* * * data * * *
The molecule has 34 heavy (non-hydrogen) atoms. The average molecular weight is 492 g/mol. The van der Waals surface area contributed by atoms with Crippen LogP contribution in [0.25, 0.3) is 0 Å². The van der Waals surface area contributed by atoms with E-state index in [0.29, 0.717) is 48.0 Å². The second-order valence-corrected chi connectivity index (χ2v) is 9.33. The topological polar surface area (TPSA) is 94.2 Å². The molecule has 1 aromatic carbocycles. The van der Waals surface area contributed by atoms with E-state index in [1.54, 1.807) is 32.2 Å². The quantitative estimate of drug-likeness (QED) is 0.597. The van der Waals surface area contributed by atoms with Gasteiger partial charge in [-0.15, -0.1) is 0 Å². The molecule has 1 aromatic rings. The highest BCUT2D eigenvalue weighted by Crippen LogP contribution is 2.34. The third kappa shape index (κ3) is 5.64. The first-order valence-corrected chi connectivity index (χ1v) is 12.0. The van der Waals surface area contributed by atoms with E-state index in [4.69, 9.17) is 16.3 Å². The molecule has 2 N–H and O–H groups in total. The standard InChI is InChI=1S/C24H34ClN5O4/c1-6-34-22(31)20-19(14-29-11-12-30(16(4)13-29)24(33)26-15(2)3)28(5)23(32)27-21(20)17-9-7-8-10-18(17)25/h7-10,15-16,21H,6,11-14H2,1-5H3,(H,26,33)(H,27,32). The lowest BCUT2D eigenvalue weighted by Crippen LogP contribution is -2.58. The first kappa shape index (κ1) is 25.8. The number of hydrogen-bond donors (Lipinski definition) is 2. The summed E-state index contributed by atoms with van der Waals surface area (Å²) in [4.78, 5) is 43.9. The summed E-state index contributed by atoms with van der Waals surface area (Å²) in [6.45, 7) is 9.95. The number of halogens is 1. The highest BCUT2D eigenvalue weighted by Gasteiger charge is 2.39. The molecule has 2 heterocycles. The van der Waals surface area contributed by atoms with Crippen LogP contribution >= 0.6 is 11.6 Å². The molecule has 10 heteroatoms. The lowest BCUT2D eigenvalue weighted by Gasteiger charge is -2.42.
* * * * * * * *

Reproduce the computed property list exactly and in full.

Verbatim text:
The molecule has 34 heavy (non-hydrogen) atoms. The average molecular weight is 492 g/mol. The van der Waals surface area contributed by atoms with Crippen LogP contribution in [0.25, 0.3) is 0 Å². The van der Waals surface area contributed by atoms with E-state index in [0.29, 0.717) is 48.0 Å². The second-order valence-corrected chi connectivity index (χ2v) is 9.33. The topological polar surface area (TPSA) is 94.2 Å². The molecule has 1 aromatic carbocycles. The van der Waals surface area contributed by atoms with E-state index in [1.54, 1.807) is 32.2 Å². The quantitative estimate of drug-likeness (QED) is 0.597. The van der Waals surface area contributed by atoms with Gasteiger partial charge in [-0.15, -0.1) is 0 Å². The molecule has 1 aromatic rings. The highest BCUT2D eigenvalue weighted by Crippen LogP contribution is 2.34. The third kappa shape index (κ3) is 5.64. The first-order valence-corrected chi connectivity index (χ1v) is 12.0. The van der Waals surface area contributed by atoms with E-state index in [4.69, 9.17) is 16.3 Å². The molecule has 2 N–H and O–H groups in total. The standard InChI is InChI=1S/C24H34ClN5O4/c1-6-34-22(31)20-19(14-29-11-12-30(16(4)13-29)24(33)26-15(2)3)28(5)23(32)27-21(20)17-9-7-8-10-18(17)25/h7-10,15-16,21H,6,11-14H2,1-5H3,(H,26,33)(H,27,32). The lowest BCUT2D eigenvalue weighted by Crippen LogP contribution is -2.58. The first kappa shape index (κ1) is 25.8. The number of hydrogen-bond donors (Lipinski definition) is 2. The summed E-state index contributed by atoms with van der Waals surface area (Å²) in [4.78, 5) is 43.9. The summed E-state index contributed by atoms with van der Waals surface area (Å²) in [6.45, 7) is 9.95. The number of halogens is 1. The highest BCUT2D eigenvalue weighted by Gasteiger charge is 2.39. The molecule has 2 heterocycles. The van der Waals surface area contributed by atoms with Crippen LogP contribution >= 0.6 is 11.6 Å². The molecule has 10 heteroatoms. The lowest BCUT2D eigenvalue weighted by Gasteiger charge is -2.42.